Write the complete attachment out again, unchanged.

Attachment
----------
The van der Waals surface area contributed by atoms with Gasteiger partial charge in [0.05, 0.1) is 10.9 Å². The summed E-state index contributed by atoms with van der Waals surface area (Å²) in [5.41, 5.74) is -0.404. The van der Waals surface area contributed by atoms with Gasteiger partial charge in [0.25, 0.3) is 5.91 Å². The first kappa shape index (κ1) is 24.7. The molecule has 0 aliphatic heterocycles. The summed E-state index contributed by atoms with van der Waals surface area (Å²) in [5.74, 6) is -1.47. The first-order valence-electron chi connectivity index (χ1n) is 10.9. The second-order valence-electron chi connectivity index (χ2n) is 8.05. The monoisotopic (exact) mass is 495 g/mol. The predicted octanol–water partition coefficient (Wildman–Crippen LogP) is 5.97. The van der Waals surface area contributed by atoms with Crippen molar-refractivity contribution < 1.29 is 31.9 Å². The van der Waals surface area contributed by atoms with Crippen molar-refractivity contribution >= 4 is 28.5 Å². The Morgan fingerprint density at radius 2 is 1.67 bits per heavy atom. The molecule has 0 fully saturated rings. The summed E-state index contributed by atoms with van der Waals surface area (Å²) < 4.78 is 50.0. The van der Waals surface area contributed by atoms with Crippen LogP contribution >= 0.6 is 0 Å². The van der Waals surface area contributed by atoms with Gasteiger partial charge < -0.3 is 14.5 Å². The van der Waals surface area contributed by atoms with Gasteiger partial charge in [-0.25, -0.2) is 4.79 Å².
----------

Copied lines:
The van der Waals surface area contributed by atoms with Gasteiger partial charge in [0.05, 0.1) is 10.9 Å². The summed E-state index contributed by atoms with van der Waals surface area (Å²) in [5.41, 5.74) is -0.404. The van der Waals surface area contributed by atoms with Gasteiger partial charge in [0.25, 0.3) is 5.91 Å². The first kappa shape index (κ1) is 24.7. The molecule has 0 aliphatic heterocycles. The summed E-state index contributed by atoms with van der Waals surface area (Å²) in [5.74, 6) is -1.47. The first-order valence-electron chi connectivity index (χ1n) is 10.9. The second-order valence-electron chi connectivity index (χ2n) is 8.05. The monoisotopic (exact) mass is 495 g/mol. The predicted octanol–water partition coefficient (Wildman–Crippen LogP) is 5.97. The van der Waals surface area contributed by atoms with Crippen molar-refractivity contribution < 1.29 is 31.9 Å². The van der Waals surface area contributed by atoms with Crippen molar-refractivity contribution >= 4 is 28.5 Å². The Morgan fingerprint density at radius 2 is 1.67 bits per heavy atom. The molecule has 0 fully saturated rings. The summed E-state index contributed by atoms with van der Waals surface area (Å²) < 4.78 is 50.0. The van der Waals surface area contributed by atoms with Crippen LogP contribution >= 0.6 is 0 Å². The van der Waals surface area contributed by atoms with Gasteiger partial charge < -0.3 is 14.5 Å². The van der Waals surface area contributed by atoms with Gasteiger partial charge in [-0.25, -0.2) is 4.79 Å².